April 23rd 2014 marks the thousandth anniversary of the death of a legendary High King of Ireland. Every Irish person, child and adult alike, is familiar with the name of Brian Ború; his stance against the Vikings and his death at the Battle of Clontarf feature in all school history books, pubs and restaurants bear his name and paintings abound of a larger-than-life bearded warrior with flowing hair brandishing a sword. But apart from a vague idea of a warrior king who died defeating the Vikings, for most people, he has always been a little blurry around the edges. Even dedicated scholars of history disagree about Ború’s politics, achievements and heroic status. One thing is certain, however. Of all the High Kings of Ireland, his is the only name instantly recognizable to all. For some reason, the spirit of Brian Ború; the man, the king, the warrior and the legend, refuses to retreat quietly into the past.
Last weekend I made a trip to visit his birthplace; a quaint little village that gave rise to Ireland’s most famous king. Killaloe, County Clare and its twin town, Ballina, County Tipperary, straddle the banks of the River Shannon, at the southern end of Lough Derg; the largest of the Shannon’s lakes.
It was in Killaloe that Brian was born, 12th son of a local tribal chief, Cennétig (Kennedy), around 941 AD. While Gaelic Celts had been enjoying an entirely homogenous existence in Ireland since approximately 500 BC, they had been weathering a spate of Viking invasions in the years leading up to Brian’s birth. Vikings had built strongholds in the coastal areas of Cork, Waterford, Limerick, Wexford and most strategically, Dublin. Elsewhere in the country, the Celts were a disparate lot; the country was divided into 5 regions corresponding to today’s provinces – Ulster, Leinster, Connacht/Connaught and Munster (with Meath making up the 5th region). All over Ireland, tribes were busy battling Vikings and vying for power amongst each other. It was one big mess.
Brian’s tribe was pretty low down in the pecking order; they were a branch of the Dál gCais who were themselves a branch of a branch of a tribe who were vassals paying homage to the King of Munster. As the twelfth son of a family so far removed from nobility, Brian looked set to disappear into the annals of history without leaving a trace behind.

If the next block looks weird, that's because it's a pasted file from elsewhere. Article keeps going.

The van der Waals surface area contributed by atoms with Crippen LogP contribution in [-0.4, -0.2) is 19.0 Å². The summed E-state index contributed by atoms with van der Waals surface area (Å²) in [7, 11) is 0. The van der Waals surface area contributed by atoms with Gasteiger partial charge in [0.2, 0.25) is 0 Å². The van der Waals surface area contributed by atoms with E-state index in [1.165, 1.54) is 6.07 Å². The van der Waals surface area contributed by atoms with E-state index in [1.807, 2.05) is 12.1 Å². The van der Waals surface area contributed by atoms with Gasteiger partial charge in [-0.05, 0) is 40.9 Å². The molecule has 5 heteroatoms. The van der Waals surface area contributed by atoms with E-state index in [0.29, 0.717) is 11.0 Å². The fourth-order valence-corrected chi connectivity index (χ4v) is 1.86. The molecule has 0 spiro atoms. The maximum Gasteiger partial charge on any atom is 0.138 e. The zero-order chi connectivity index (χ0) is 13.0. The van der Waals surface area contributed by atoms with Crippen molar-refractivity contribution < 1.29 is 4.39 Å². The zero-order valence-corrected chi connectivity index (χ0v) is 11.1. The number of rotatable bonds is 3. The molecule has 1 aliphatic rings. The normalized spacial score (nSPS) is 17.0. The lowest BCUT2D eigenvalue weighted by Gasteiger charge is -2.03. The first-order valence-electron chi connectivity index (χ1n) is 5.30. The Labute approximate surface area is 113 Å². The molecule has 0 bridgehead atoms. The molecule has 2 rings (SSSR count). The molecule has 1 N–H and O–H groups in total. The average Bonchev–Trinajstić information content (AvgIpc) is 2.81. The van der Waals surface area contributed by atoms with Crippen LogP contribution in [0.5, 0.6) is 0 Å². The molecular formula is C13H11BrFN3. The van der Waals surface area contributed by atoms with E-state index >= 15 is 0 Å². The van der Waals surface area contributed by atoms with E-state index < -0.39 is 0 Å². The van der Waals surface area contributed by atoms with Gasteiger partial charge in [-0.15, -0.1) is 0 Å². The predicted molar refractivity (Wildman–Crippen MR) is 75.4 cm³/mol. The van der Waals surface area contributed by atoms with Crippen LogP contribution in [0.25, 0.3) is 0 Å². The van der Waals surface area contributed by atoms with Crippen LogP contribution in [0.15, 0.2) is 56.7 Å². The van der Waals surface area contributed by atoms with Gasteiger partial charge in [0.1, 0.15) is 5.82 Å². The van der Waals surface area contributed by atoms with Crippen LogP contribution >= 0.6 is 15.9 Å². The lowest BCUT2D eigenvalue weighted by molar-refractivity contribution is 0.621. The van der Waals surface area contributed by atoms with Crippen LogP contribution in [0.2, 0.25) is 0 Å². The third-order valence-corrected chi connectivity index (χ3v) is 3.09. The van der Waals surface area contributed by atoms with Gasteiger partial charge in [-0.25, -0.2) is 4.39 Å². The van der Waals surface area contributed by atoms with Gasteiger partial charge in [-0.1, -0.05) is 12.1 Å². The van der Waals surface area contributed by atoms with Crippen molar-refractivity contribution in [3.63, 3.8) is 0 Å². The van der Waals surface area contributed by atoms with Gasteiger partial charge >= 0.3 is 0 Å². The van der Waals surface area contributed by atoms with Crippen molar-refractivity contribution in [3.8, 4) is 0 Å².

The drive across the country was delightful, despite Google Maps’ inability to keep up with the Irish predilection for building roundabouts. At some point you just toss the directions and go with your gut feeling that the winding dirt lane blocked by sheep is not, in fact, a major arterial. Killaloe was buzzing when I drove across the little bridge over the Shannon. A Viking village had been set up along the banks of the river, populated by living history re-enactors giving longboat rides and archery lessons.
In ‘Viking’ tents there were talks and demonstrations of ancient metal working, cookery, herbal medicines and textiles.
One chap was rushing around excitedly showing off his latest weaponry; he’d had them fashioned after artifacts on display in the National Museum of Ireland. They looked like they could inflict a serious amount of damage.
A group of armour-clad Vikings led the crowds over the bridge to the Ballina side where they demonstrated battle skills and training games, including Bran Dubh and Ragnarok which looked suspiciously like that scene from the Hunger Games where everyone runs into the middle to grab a weapon and then the killing begins.
I left the games to wander back to Killaloe in search of Brian’s palace of yore. When he ascended to High King of Ireland, Brian flew in the face of tradition. Instead of ruling the country from somewhere traditional like the Rock of Cashel, aka Cashel of the Kings, he elected to rule from his old stomping ground. It was the ancient equivalent of Princess Kate Middleton shopping at Topshop – Brian was keeping it real.
Steep, narrow streets scale the hill that rises abruptly up from the river bank. The royal residence that once graced its summit took its name from the hill, Kincora, an anglicized version of the Irish ‘Ceann Coradh’ which translates as Head of the Weir. These days, while the hill still offers a great vantage point over the village, there is no trace of the palace. After Brian’s death, Kincora was destroyed and rebuilt numerous times, then struck by lightning and finally demolished by a vengeful King of Connacht, who went to great lengths to eradicate every last piece of it by throwing the remaining stones and timber into the river. In its place stands an austerely constructed Catholic church.
It was worth the visit, though. In the grounds of the church is a beautiful nave and chancel church, St Lua’s oratory, dating back to the 10th or 11th century. It was moved stone by stone from Friar’s Island on the Shannon River when a hydroelectric power station was built, resulting in the planned flooding and submerging of the island.